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Computer Care: New Windows version available for a test drive
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It's been a couple of years since Microsoft released the much-maligned Vista operating system. It was supposed to be the crème de la crème, the operating system extraordinaire, the piece de la resistance.
It was not. Now they are getting ready to do it all over again.

Windows 7 is scheduled to be released later this year or early in 2010. It came out in beta form last week. That is an unfinished, unpolished version for consumers to test on a temporary basis. I'll tell you how to try it in a moment, but first: Version 7?

By my count, it began with Windows 1.0 in 1983; then there was 2.0, 3.0, 3.1, 95, 98, Millennium, XP Home, Vista and Version 7. You can add to that another XP version (Pro) plus the Media Center release. There was Windows NT, Windows 2000 and the Tablet edition. So not counting all the various Vista incarnations, there were really more than a dozen.

I'm not certain how they got to Windows 7, but you can download it here. In order to get the key (the 25-digit alphanumeric code needed to install it), you will need to register with Microsoft first.
Keep in mind, this is not meant for you to replace what operating system you're using now. It's for you to try, to test, to see what it's like. Genuine beta testers report back to Microsoft what they like and what bugs they find. They will find some, and so will you. So don't expect it to be flawless. It is not.

Follow the directions carefully. It comes as an .iso file which needs to be burned to a DVD. From that you can install it. Initially Microsoft said they'd allow 2.5 million of us to try it. They have since changed that and gave us until Feb. 10 to download it. It will remain functional until Aug. 1.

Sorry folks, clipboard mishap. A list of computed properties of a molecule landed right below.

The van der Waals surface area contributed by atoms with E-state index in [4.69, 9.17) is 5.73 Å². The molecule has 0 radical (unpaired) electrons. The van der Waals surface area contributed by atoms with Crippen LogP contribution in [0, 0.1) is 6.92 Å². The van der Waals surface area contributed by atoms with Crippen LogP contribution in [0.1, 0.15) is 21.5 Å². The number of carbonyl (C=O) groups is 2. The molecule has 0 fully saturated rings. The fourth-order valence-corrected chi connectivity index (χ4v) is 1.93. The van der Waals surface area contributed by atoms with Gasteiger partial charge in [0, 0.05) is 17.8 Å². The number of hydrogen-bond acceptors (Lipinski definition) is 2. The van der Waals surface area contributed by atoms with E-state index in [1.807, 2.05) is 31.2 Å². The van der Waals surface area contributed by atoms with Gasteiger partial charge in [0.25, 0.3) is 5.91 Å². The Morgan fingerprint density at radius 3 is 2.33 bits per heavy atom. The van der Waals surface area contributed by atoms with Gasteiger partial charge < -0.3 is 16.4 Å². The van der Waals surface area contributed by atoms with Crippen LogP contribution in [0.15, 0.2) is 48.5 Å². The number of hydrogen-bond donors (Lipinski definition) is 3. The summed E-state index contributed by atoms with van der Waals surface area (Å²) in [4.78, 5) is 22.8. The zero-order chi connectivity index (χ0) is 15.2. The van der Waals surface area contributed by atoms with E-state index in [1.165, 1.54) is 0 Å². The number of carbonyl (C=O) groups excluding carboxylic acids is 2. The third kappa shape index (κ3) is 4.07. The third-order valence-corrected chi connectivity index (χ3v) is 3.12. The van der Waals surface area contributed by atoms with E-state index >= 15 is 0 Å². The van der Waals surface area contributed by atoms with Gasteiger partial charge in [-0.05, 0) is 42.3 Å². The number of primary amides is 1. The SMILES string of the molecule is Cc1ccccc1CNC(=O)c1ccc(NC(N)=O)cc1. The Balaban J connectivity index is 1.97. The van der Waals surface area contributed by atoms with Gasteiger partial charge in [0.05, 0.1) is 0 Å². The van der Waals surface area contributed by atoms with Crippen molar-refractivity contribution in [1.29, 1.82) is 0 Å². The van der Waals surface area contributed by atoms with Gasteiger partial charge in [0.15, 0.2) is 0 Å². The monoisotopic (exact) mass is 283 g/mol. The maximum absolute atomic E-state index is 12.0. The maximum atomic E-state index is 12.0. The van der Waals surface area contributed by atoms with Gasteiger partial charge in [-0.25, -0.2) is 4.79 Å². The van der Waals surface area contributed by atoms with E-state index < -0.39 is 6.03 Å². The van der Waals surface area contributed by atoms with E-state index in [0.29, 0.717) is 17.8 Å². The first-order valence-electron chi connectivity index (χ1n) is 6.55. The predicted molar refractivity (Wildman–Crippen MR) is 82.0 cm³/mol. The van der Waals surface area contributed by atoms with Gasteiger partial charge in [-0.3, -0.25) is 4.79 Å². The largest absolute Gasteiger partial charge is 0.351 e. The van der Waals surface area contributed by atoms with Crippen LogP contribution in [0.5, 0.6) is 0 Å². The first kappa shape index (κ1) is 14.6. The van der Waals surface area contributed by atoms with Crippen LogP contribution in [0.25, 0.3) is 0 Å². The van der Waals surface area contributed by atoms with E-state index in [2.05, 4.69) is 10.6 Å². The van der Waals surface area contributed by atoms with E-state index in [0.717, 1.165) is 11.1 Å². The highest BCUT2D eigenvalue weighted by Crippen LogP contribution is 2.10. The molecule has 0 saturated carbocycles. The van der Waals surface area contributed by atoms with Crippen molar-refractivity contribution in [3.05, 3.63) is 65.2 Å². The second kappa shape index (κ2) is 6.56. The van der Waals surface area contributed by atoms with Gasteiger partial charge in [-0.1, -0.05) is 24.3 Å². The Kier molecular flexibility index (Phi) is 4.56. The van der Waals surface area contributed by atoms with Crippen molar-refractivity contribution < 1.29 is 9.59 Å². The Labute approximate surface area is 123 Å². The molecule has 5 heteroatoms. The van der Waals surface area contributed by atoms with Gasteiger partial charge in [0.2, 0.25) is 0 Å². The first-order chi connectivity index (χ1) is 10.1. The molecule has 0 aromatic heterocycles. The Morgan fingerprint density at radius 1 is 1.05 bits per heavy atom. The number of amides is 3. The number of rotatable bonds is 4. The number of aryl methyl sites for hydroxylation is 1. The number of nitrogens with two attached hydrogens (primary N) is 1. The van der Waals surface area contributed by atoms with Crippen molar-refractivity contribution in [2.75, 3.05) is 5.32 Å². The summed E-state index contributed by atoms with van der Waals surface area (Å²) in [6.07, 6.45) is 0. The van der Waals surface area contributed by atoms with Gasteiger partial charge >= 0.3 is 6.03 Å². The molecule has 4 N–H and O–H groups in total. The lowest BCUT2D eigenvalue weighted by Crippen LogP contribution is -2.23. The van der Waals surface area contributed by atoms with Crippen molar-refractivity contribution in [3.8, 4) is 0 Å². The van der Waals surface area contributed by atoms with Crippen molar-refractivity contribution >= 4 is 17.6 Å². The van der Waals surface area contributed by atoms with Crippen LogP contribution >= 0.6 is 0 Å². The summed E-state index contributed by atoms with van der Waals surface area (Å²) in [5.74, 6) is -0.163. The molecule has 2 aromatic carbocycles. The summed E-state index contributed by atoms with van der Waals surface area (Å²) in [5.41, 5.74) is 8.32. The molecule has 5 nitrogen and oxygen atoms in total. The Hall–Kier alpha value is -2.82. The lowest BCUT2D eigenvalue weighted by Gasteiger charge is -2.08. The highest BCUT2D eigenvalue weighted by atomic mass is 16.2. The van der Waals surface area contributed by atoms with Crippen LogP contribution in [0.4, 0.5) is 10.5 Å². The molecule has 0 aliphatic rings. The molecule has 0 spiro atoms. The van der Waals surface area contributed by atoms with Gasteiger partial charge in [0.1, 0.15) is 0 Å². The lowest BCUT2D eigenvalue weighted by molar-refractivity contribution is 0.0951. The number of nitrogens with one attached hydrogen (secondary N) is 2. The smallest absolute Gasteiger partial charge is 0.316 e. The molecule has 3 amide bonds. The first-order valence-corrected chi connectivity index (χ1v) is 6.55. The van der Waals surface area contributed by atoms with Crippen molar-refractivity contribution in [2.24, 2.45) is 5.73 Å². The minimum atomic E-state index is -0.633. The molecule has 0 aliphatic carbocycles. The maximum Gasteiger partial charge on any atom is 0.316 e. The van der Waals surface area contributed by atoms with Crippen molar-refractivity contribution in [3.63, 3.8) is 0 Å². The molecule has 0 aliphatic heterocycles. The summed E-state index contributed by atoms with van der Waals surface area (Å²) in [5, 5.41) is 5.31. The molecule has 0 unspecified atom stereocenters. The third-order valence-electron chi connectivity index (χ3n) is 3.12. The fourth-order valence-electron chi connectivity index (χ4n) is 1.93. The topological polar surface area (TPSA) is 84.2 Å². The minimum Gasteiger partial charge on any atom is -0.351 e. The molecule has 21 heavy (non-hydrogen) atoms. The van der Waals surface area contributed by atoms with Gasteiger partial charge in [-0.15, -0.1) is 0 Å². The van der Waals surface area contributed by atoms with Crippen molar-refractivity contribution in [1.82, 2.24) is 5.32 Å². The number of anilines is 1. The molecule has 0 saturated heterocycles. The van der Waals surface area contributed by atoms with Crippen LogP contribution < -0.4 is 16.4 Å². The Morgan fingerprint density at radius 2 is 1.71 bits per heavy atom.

Going back, it all began with version 1.0 which gave us the Graphical User Interface. We could, for the first time, click icons instead of typing command lines. I jumped on board at Version 3.1 and quickly bought Windows 95. It was "enhanced" and had plug and play.

Win 98 introduced us to USB support. I think Win ME was released just because it was after all, the millennium. I found nothing of value in it. No, I take that back. I used the CD as a coaster on my desk.
XP Pro was the best thing to date, in my opinion. It recognized practically whatever you threw at it. It configured e-mail accounts and Internet connections almost by itself. It was, and is, faster than anything we have seen.

Vista was a bomb. It is all smoke and mirrors. It has fancy features but they are used at the expense of speed. The glass-like Aero interface and flipping 3-D folders makes the system sluggish to the point of frustration.

Windows 7 is supposed to the best of both worlds: fast and pretty. I think Microsoft has seen the writing on the wall. Many computers users, so disappointed with Vista were switching to the Mac, trying Linux or considering OSX.

As far as I can tell from my personal beta testing, there are some nice changes. Hopefully, by the time the full version of Win 7 is released, the wrinkles will be ironed out.

This new Windows seems to manage memory better than its predecessor. There are more drivers included in the installation. When complete, I wasn't looking for device drivers, wondering why there was no sound or why I had no Internet connection. I had Internet and I could hear it.

The task bar is now more icon-based. The system is easier to shut down. I never could figure out why I had to click "Start" to stop.

The User Account Control is a sliding scale rather than simply on or off. The side bar is gone, but now there can be gadgets anywhere on the desktop we want them. Instead of pushing all those applications and utilities at us, now we will choose what we want to use and download things like Media Player and Mail from Microsoft's Web site.

Home networking has become HomeGrouping and makes it easier to share files, storage devices or printers.

So will I purchase Windows 7 when it is released? The jury is still out on that, but I'd say probably. As anxious as I was to obtain the beta version, I'll be a bit more cautious with the real thing, especially since I'll be paying for it.

Knowing that even the final release will still be somewhat buggy, I'll most likely wait for the first service pack (SP1) to be released before I get it.

Arthur Glazer is a freelance writer and computer technician in Gainesville. His column appears biweekly. Arthur welcomes your computer questions and ideas for future columns.

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